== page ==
Mary Barnes / The Advocate
In an effort toward lowering greenhouse emissions in California, state legislators set a goal to have one third of California’s vehicles be Zero Emission Vehicles (ZEVs) by the year 2030.
“The goal is to have five million Zero Emission Vehicles (ZEVs) and achieving these goals will have a huge impact in reducing greenhouse gases,” acting liaison between contractors and the Contra Costa Community College District James Eyestone said.
According to the California Resources Board, “Forty-one percent of emissions are due to transportation.”
Since January 2018, grants have been made available to help former Governor Brown’s legislative agenda be met.
In a push toward achievement of this goal, Tracy Marcial, district energy and sustainability manager worked with PG&E and Bay Area Air Quality Management District (BAAQMD) who provided grants to install electric charging stations for vehicles at the three district college campuses.
“She is working a deal for Diablo Valley, Los Medanos and Contra Costa colleges, so we can all have access to these,” Buildings and Grounds Manager Bruce King said.
At Contra Costa College, there does not seem to be high demand for the charging stations. A survey conducted among faculty and staff found that in Diablo Valley College there was a higher demand for charger installations.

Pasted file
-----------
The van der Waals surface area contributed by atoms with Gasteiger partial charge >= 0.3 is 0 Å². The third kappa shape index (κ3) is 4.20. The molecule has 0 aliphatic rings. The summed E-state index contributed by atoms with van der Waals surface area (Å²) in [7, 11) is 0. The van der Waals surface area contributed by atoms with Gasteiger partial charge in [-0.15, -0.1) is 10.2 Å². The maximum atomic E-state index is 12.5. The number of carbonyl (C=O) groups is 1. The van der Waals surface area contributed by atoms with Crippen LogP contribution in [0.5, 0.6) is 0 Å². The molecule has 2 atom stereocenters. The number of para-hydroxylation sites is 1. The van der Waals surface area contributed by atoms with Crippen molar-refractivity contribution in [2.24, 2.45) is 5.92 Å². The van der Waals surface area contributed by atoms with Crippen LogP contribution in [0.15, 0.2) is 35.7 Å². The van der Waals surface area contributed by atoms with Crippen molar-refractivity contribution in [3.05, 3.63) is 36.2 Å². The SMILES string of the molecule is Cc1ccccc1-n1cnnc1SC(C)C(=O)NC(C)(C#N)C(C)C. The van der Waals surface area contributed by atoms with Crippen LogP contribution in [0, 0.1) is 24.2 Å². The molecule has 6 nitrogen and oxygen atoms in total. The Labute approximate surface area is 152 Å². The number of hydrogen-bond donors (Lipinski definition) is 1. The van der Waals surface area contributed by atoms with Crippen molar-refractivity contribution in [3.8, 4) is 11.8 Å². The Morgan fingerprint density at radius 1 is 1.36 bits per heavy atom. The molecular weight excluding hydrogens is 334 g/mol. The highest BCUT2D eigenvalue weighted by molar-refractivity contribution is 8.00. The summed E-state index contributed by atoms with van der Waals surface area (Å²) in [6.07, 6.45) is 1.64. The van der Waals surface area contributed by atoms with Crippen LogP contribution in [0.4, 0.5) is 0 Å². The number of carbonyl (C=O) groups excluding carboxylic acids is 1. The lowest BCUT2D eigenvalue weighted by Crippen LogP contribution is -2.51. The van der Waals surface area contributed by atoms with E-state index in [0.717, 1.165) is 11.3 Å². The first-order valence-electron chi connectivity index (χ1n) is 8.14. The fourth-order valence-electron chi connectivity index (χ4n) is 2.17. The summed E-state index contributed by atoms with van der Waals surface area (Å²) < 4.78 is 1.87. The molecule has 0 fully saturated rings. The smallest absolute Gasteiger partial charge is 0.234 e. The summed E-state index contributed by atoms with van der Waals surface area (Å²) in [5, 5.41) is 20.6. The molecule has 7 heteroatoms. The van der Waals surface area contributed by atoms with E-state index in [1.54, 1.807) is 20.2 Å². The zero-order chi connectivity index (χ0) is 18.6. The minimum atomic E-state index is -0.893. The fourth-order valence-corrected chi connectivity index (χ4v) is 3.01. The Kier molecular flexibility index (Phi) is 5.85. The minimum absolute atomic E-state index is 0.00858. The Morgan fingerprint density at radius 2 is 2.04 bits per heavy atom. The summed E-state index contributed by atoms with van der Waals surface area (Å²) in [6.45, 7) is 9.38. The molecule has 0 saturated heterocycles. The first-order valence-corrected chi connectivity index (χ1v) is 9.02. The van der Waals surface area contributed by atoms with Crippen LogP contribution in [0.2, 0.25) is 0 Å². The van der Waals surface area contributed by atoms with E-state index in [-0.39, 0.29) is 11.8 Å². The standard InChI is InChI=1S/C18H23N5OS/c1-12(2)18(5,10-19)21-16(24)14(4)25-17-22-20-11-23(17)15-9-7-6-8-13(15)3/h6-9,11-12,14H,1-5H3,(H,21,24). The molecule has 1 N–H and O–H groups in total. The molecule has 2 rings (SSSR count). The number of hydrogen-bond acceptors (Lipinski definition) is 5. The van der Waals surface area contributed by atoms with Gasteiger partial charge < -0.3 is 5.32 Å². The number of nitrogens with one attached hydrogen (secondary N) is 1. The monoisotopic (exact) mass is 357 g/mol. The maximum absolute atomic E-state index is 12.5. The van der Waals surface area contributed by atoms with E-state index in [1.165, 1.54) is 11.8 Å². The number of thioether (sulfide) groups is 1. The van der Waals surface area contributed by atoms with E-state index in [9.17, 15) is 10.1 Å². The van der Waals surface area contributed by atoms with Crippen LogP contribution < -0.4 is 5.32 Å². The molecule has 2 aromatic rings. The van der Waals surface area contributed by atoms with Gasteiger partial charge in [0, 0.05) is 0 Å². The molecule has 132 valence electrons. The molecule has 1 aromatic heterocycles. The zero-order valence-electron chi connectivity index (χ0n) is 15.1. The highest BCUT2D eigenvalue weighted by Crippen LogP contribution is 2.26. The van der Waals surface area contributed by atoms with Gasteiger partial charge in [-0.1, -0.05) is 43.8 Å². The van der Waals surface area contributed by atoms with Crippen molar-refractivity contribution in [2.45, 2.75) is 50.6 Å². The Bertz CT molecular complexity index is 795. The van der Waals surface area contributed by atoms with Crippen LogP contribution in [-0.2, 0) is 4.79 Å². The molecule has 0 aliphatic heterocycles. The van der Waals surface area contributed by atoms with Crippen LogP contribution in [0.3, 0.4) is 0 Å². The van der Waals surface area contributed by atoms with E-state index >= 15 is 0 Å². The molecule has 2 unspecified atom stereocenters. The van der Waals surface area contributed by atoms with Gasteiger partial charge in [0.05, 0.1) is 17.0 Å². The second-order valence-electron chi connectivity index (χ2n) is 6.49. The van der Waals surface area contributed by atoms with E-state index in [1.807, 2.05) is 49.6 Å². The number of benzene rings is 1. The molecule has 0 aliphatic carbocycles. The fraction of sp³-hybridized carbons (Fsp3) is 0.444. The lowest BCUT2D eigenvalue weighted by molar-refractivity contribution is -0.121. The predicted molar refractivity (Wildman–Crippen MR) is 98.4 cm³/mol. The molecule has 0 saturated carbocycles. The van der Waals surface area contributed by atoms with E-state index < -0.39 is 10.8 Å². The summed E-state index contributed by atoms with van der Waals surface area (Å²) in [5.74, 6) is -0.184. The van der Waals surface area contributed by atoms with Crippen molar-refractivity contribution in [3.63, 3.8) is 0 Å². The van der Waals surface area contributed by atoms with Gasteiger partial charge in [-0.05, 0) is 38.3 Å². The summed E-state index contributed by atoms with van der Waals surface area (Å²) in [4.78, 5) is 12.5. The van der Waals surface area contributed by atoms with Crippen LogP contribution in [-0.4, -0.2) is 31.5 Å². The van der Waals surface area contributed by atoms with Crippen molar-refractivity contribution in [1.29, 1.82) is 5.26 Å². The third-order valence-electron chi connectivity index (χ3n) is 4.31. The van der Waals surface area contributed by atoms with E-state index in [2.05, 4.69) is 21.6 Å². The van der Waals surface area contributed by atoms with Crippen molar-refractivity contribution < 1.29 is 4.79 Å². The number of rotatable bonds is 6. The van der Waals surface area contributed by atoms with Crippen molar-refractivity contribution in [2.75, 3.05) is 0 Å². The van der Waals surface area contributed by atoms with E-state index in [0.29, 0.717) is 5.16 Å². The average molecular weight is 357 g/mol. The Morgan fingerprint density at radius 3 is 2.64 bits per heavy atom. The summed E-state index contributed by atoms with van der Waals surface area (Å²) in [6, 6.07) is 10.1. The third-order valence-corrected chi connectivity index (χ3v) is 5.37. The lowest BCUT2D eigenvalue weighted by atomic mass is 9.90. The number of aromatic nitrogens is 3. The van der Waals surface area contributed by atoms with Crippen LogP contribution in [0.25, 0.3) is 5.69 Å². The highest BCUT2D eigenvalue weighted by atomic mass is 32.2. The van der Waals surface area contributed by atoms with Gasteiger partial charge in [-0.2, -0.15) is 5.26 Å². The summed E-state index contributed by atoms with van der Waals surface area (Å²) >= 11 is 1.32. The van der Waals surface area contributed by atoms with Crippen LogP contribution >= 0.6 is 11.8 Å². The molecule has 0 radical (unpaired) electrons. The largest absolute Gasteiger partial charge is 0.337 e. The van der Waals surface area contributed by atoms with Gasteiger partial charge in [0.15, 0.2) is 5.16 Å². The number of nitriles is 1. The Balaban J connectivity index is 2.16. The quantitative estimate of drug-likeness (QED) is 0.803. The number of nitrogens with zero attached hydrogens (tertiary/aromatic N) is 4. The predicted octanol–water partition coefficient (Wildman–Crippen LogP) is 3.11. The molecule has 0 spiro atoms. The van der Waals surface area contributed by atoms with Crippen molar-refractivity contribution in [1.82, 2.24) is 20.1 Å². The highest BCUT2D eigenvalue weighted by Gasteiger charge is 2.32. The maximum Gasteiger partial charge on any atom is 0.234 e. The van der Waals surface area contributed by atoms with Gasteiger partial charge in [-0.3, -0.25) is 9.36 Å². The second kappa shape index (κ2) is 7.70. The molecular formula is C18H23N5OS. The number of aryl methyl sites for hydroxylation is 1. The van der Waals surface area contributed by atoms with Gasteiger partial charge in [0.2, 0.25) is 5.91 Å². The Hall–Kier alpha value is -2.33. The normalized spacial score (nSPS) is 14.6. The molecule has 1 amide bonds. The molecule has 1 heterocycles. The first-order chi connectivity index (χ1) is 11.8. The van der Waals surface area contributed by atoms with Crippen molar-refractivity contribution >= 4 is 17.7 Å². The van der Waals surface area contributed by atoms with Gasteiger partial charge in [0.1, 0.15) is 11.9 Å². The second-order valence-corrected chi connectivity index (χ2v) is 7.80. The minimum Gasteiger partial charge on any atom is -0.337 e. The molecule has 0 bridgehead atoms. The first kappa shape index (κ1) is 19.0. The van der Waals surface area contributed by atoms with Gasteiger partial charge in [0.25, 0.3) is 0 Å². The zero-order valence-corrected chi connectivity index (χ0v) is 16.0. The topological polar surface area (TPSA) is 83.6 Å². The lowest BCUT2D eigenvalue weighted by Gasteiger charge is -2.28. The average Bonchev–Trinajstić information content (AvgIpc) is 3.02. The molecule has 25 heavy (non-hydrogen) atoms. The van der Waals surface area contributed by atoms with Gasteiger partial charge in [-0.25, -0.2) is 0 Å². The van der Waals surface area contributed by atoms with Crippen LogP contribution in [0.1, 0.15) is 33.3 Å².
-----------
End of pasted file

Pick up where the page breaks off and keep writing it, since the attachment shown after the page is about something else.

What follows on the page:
Automotive SVS Representative Lucille Beatty said, “As far as automotive, that is where we are heading.”
Library department Chairperson Andrew Kuo said, “I have counted at least six (charging stations) on campus, but more than that I do not think are necessary. I’ve only seen maybe four more staff members besides me who own an electric car.”
Kuo said, “I do not have such a long commute and my Nissan Leaf charges at a level 1, which is at 120 volts. That provides 5 miles per charging hour.”
He also said PG&E has “Electric Vehicle rate plans” that help customers manage what effect charging a vehicle will ultimately have on billing.
At CCC, six electric charging stations were installed.
Eyestone said, “This construction project is valued at roughly $203,000 and the college will be providing local funds to cover roughly $20,000.”
The other $183,000 is covered by PG&E who paid the infrastructure cost and BAAQMD, which covered the installation.
“Since PG&E follows a formula of dollar/plug that they are allowed to spend, a minimum of six electric charging stations had to be installed,” Marcial said.
According to King, the electric charging stations should be ready by Saturday. In the meantime, anyone with a parking permit can still park anywhere in Lot 9 (including at the charging stations).